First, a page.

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The “most revolutionary” banner in British trade union history? Political identities and the birth, life, purgatory, and rebirth of the “red” Follonsby miners’ banner

Mates, Lewis (2021) 'The “most revolutionary” banner in British trade union history? Political identities and the birth, life, purgatory, and rebirth of the “red” Follonsby miners’ banner.', International labor and working-class history., 100 . pp. 109-135.

Abstract

The history and iconography of trade union banners has been surprisingly under-explored since it was first taken seriously as a subject of study in the early 1970s. The nostalgia evident in these early accounts for an age that seemed to contemporaries then to be fleeting seems particularly incongruous given the more recent reinvigoration of the trade union demonstration. This article seeks to redress the balance by focusing on the Follonsby miners’ lodge banner. First unveiled in 1928, in a pit village on the northern edge of Durham coalfield in northeast England, the Follonsby miners’ banner was later hailed as a foremost candidate for the most revolutionary trade union banner in British history. This unsubstantiated claim is important in itself, as mass trade unionism in Britain is characterized by moderation and a reluctance to engage in radical politics; an observation that broadly stands for the influential British coal miners’ unions and, more specifically, for the miners of the Durham coalfield itself. The article's argument has both narrow and broad dimensions. Narrowly, it argues that the Follonsby banner has a strong claim to be regarded as the most revolutionary in Britain, albeit with “revolutionary” understood in certain theoretical and context-specific ways. The broader argument develops the claim that the iconography of the Follonsby banner is more significant for what the process of interrogating its “revolutionary” credentials reveals about the complexities of the political culture of the mainstream British Left in the twentieth century and after. In this broader respect, the Follonsby banner—iconography, birth, life, purgatory, and rebirth—is more important for its curious representatives rather than its individuated existence as an “extreme revolutionary” outlier.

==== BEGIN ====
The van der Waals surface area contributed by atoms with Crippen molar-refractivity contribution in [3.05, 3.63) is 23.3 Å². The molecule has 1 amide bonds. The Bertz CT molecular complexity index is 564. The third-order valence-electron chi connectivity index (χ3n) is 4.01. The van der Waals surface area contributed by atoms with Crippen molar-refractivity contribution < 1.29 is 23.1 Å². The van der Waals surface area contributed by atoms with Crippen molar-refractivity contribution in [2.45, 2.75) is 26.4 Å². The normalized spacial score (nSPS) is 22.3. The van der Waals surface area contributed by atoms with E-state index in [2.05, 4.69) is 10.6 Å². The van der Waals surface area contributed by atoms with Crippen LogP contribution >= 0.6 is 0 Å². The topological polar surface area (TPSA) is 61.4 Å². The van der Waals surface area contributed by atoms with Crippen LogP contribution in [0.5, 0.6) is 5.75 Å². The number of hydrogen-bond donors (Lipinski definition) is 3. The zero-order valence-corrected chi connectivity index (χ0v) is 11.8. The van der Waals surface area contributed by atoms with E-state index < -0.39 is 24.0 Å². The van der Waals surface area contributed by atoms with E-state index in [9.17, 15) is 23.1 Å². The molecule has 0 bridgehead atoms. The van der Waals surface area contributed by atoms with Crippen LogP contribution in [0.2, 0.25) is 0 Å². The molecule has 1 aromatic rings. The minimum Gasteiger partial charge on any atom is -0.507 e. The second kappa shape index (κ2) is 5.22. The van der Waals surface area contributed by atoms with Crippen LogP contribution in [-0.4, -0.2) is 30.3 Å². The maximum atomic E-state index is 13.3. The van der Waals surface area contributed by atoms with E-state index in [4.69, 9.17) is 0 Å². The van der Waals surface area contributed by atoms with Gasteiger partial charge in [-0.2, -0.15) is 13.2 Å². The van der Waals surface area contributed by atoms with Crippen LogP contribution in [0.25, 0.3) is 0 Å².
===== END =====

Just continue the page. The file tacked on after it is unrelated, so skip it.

Item Type:Article
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Status:Peer-reviewed
Publisher Web site:https://doi.org/10.1017/S0147547921000107
Publisher statement:This is an Open Access article, distributed under the terms of the Creative Commons Attribution licence (https://creativecommons.org/licenses/by/4.0/), which permits unrestricted re-use, distribution, and reproduction in any medium, provided the original work is properly cited. Copyright © International Labor and Working-Class History, Inc., 2021
Date accepted:No date available
Date deposited:30 November 2021
Date of first online publication:29 November 2021
Date first made open access:30 November 2021

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